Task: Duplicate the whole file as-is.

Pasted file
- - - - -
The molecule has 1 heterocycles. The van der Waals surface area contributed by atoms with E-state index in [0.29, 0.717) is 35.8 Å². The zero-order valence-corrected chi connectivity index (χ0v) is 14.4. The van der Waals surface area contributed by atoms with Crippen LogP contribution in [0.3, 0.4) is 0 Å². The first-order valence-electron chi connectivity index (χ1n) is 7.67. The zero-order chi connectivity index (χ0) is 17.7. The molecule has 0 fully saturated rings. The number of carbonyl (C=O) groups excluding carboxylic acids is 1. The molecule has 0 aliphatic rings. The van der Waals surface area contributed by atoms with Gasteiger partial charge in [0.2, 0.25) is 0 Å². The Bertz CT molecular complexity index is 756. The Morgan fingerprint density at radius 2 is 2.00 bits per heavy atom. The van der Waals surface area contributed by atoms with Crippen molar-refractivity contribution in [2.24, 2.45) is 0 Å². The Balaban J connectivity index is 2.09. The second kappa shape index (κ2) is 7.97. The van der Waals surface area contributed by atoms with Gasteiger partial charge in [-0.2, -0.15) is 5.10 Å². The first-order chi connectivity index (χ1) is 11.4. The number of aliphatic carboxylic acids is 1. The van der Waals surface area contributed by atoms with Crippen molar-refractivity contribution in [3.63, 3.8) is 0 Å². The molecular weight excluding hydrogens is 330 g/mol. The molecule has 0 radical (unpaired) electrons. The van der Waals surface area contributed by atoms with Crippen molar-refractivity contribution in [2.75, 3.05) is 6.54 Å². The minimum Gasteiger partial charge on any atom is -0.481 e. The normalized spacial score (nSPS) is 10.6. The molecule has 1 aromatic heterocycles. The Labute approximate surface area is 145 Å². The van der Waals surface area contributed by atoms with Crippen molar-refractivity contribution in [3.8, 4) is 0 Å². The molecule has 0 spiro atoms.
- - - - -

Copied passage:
The molecule has 1 heterocycles. The van der Waals surface area contributed by atoms with E-state index in [0.29, 0.717) is 35.8 Å². The zero-order valence-corrected chi connectivity index (χ0v) is 14.4. The van der Waals surface area contributed by atoms with Crippen LogP contribution in [0.3, 0.4) is 0 Å². The first-order valence-electron chi connectivity index (χ1n) is 7.67. The zero-order chi connectivity index (χ0) is 17.7. The molecule has 0 fully saturated rings. The number of carbonyl (C=O) groups excluding carboxylic acids is 1. The molecule has 0 aliphatic rings. The van der Waals surface area contributed by atoms with Gasteiger partial charge in [0.2, 0.25) is 0 Å². The Bertz CT molecular complexity index is 756. The Morgan fingerprint density at radius 2 is 2.00 bits per heavy atom. The van der Waals surface area contributed by atoms with Crippen molar-refractivity contribution in [2.24, 2.45) is 0 Å². The Balaban J connectivity index is 2.09. The second kappa shape index (κ2) is 7.97. The van der Waals surface area contributed by atoms with Gasteiger partial charge in [-0.2, -0.15) is 5.10 Å². The first-order chi connectivity index (χ1) is 11.4. The number of aliphatic carboxylic acids is 1. The van der Waals surface area contributed by atoms with Crippen molar-refractivity contribution in [3.63, 3.8) is 0 Å². The molecular weight excluding hydrogens is 330 g/mol. The molecule has 0 radical (unpaired) electrons. The van der Waals surface area contributed by atoms with Crippen molar-refractivity contribution in [2.75, 3.05) is 6.54 Å². The minimum Gasteiger partial charge on any atom is -0.481 e. The normalized spacial score (nSPS) is 10.6. The molecule has 1 aromatic heterocycles. The Labute approximate surface area is 145 Å². The van der Waals surface area contributed by atoms with Crippen molar-refractivity contribution in [3.8, 4) is 0 Å². The molecule has 0 spiro atoms.